One of the valued principles of classical economics is competition in an economic system. A healthy economy, like a healthy ecological system, is brought about by a competitive environment. Competition instills a discipline that forces people to be productive and attentive to the demands of the marketplace. But in order for that competition to foster economic health, it needs to be fair. It is the good and proper role of government to make sure that the competition is fair. Friedrick Von Hayek, in his book the Road to Serfdom, describes what constitutes the proper role of government in the economy. He describes economic activity in a society as being similar to a game. In order for the game to work, there need to be rules. Those rules need to set the parameters of the game but not be partial to any person or group of people. Those rules also need to be enforced, justly and consistently. So the proper role of government is to be a referee who keeps the players faithful to the established rules.
In any competitive game, there will always be a huge temptation to gain an unfair advantage. All players are to one degree or another inclined to cheat. This is no less true in a competitive economy. Some of the biggest opponents of an even economic playing field are well established, prosperous economic entities. These may be corporations; they may be unions; they may be associations. What they share in common is that they have gained a place in the economy and don’t want their position challenged by upstarts. So they use their power and influence to get the government to violate its role as impartial referee and act in their favor. They are in favor of regulations that make it hard for their competition, but they oppose regulations that impinge on their activities, even when those activities are harmful to society.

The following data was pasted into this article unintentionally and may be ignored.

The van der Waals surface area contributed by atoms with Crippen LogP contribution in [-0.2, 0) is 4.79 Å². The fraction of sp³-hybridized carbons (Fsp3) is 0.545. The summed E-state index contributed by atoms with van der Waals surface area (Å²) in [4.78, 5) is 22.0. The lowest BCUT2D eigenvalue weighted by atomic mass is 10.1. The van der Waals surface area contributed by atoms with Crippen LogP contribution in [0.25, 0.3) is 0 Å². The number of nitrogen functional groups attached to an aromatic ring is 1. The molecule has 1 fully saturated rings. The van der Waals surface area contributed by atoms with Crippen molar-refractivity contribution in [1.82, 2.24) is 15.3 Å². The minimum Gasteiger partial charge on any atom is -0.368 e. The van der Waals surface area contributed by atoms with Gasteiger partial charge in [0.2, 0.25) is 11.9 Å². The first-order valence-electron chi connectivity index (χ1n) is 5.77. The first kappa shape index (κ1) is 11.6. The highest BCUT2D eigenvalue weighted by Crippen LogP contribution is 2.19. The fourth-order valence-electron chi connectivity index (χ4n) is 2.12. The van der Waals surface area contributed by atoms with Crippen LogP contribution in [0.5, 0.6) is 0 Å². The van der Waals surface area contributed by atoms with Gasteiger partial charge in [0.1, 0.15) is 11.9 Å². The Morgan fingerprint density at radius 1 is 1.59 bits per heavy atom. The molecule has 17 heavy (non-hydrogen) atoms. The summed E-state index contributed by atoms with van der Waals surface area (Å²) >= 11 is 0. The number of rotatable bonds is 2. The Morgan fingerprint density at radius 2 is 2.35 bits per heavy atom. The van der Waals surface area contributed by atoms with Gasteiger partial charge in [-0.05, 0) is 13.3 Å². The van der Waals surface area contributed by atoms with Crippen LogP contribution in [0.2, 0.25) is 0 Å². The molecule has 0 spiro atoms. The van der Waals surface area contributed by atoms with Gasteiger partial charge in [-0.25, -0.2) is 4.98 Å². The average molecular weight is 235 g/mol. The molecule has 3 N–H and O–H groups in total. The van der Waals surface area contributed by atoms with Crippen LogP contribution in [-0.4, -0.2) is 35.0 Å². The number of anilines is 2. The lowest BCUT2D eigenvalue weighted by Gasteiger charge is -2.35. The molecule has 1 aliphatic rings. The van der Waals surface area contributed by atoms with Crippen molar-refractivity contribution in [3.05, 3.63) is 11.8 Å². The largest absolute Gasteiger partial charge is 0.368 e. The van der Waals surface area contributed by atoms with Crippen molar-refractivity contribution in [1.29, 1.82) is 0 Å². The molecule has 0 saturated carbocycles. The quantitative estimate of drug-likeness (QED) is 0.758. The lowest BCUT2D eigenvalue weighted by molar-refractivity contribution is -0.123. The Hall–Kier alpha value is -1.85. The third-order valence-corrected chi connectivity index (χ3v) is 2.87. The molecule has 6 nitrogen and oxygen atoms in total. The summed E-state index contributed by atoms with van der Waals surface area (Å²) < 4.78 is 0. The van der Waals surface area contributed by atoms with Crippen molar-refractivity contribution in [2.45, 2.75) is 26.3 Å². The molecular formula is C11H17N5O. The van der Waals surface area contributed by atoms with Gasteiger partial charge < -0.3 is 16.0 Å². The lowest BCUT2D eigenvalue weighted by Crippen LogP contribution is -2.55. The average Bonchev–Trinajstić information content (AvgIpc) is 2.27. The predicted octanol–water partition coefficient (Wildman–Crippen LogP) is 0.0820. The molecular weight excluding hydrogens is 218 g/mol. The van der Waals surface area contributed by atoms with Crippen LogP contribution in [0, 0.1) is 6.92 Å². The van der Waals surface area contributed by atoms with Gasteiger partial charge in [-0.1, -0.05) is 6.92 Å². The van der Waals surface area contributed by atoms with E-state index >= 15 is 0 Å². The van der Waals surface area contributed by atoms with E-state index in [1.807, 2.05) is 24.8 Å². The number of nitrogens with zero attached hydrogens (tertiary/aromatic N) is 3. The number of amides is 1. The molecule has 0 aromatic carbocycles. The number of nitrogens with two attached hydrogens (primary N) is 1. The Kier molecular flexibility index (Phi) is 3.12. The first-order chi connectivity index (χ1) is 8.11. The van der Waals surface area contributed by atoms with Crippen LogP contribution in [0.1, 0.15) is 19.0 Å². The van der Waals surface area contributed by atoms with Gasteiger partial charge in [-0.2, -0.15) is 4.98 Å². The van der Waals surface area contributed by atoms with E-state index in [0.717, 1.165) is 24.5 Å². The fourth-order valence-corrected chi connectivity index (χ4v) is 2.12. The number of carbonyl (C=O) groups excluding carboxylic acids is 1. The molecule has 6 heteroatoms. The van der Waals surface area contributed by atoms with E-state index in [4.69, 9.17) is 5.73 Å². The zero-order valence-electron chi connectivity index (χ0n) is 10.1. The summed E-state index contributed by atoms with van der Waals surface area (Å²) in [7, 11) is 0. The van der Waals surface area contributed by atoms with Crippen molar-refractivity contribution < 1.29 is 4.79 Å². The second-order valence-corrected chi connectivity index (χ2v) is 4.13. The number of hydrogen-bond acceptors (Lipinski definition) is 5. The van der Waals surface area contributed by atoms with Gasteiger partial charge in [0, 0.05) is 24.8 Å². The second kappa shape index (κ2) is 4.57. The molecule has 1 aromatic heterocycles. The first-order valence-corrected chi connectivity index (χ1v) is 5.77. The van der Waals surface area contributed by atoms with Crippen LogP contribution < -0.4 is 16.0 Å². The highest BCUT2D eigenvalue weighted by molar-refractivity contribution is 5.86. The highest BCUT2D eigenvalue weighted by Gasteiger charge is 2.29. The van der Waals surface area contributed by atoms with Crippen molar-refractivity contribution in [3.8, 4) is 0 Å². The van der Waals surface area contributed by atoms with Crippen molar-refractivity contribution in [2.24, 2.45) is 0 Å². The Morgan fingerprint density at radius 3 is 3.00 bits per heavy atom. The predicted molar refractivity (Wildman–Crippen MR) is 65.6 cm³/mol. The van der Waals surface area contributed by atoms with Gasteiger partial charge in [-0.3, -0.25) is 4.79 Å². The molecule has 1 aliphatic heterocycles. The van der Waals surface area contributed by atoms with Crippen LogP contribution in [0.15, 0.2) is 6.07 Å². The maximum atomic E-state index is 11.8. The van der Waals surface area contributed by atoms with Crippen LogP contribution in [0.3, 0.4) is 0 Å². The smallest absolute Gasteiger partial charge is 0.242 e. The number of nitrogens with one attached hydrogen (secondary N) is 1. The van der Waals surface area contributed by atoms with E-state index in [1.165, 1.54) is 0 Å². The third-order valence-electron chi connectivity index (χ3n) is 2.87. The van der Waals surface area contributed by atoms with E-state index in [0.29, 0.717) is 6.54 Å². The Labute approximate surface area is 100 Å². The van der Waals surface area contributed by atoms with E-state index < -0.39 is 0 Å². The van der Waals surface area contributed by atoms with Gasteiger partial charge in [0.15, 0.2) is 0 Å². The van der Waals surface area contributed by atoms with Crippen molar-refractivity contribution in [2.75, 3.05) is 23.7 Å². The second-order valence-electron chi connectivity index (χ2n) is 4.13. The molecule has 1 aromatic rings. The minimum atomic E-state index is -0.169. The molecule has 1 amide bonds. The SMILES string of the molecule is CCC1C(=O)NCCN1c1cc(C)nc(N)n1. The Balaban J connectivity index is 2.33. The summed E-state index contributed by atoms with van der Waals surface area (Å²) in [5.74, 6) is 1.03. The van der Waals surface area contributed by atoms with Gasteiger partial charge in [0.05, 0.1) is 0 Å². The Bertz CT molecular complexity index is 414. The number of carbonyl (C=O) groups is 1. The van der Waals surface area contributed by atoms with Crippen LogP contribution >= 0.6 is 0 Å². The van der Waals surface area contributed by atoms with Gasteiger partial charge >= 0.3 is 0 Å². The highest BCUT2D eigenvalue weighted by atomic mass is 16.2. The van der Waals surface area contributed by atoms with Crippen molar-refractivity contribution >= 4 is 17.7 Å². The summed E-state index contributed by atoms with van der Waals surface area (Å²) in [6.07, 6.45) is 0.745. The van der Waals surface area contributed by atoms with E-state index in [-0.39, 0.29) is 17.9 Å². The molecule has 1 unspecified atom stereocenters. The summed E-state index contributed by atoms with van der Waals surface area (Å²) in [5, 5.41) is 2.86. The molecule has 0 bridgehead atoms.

The other main opponents of an even economic playing field are everyone else. We all want the government to act in a way that benefits us, even if it is to the detriment of the economic environment as a whole. We want entitlements; we want collective bargaining; we want minimum wage laws; we want government subsidies; we want economic security. So we elect representatives who will deliver, and we put pressure on the government to act in a way that will benefit us. After all, it is government’s duty to serve us!